Action Research Proposal
A Study of a Homework Intervention with One Student
The purpose of this study is to see how one student benefits from completing homework. Homework is beneficial to students, because it gives an opportunity to review the work learned that day and provides an opportunity to practice independent study skills.
The idea of this action research can inspire teachers to make changes by seeing how successful a student can be when she has completed all required homework assignments. Action research is attractive as a research methodology “because it is done by teachers for themselves; it is not imposed on them by someone else” (Mills, 2014, p. 8). This intervention, therefore, will help lead a student (my daughter) through the current stage of her educational journey. The hypothesis of the study is that at the end of the six week project, homework will be completed more often because of the intervention strategy.
“Students need to be actively involved in their education. Interested and enthusiastic students are more willing learners” (Hollis, 1995, p. 2).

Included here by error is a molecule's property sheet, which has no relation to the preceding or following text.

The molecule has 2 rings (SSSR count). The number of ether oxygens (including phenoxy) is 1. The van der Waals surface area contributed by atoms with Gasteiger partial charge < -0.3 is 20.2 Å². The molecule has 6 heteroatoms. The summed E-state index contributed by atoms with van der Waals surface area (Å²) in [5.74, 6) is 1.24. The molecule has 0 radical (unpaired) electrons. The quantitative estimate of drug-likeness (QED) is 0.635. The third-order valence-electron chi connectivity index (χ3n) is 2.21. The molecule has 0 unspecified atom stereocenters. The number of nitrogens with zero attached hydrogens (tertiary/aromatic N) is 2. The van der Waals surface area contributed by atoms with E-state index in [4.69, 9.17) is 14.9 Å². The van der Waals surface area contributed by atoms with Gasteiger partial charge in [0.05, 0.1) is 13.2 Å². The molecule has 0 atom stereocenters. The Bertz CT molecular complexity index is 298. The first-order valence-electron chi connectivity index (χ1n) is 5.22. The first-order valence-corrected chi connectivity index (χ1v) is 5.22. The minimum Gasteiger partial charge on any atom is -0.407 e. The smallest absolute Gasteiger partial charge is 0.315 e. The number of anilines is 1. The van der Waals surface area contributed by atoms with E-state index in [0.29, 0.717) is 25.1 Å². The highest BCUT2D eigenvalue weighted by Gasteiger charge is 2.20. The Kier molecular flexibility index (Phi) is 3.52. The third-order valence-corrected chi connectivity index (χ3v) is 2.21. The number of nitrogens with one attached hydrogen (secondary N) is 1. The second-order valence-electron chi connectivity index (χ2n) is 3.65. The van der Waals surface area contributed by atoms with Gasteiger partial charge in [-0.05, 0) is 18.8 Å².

Materials and Methods
There will be three forms of data collected. Using multiple data collection tools will provide context for the data. The use of multiple tools will also give clarification and help the teacher know whether or not homework completed is beneficial in more than one area. The data will be collected in the form of interviews, reward charts, and grade verification. These three data collection tools will give a broad scope, a bigger picture, about the advantages of completing homework.
The study results are supported by the data shown below, which display progress in independent homework (figure 1) and increasing weekly spelling test scores (figure 2).
Figure 1. Progress in Independent Homework From Week 1 to Week 5 (Panel A)
Figure 1. Progress in Independent Homework From Week 1 to Week 5 (Panel B)
Figure 2. Progress in Weekly Spelling Test Score From Week 1 Through Week 5
Mills, G. E. (2014). Action research: A guide for the teacher researcher (5th ed.). Boston, MA: Pearson Education, Inc.
Hollis, J. L. (1995). Sample action research report 1: Effect of technology in enthusiasm for learning science. Retrieved from http://www.sagepub.com/mertler3study/resources/reports/88896_sr1.pdf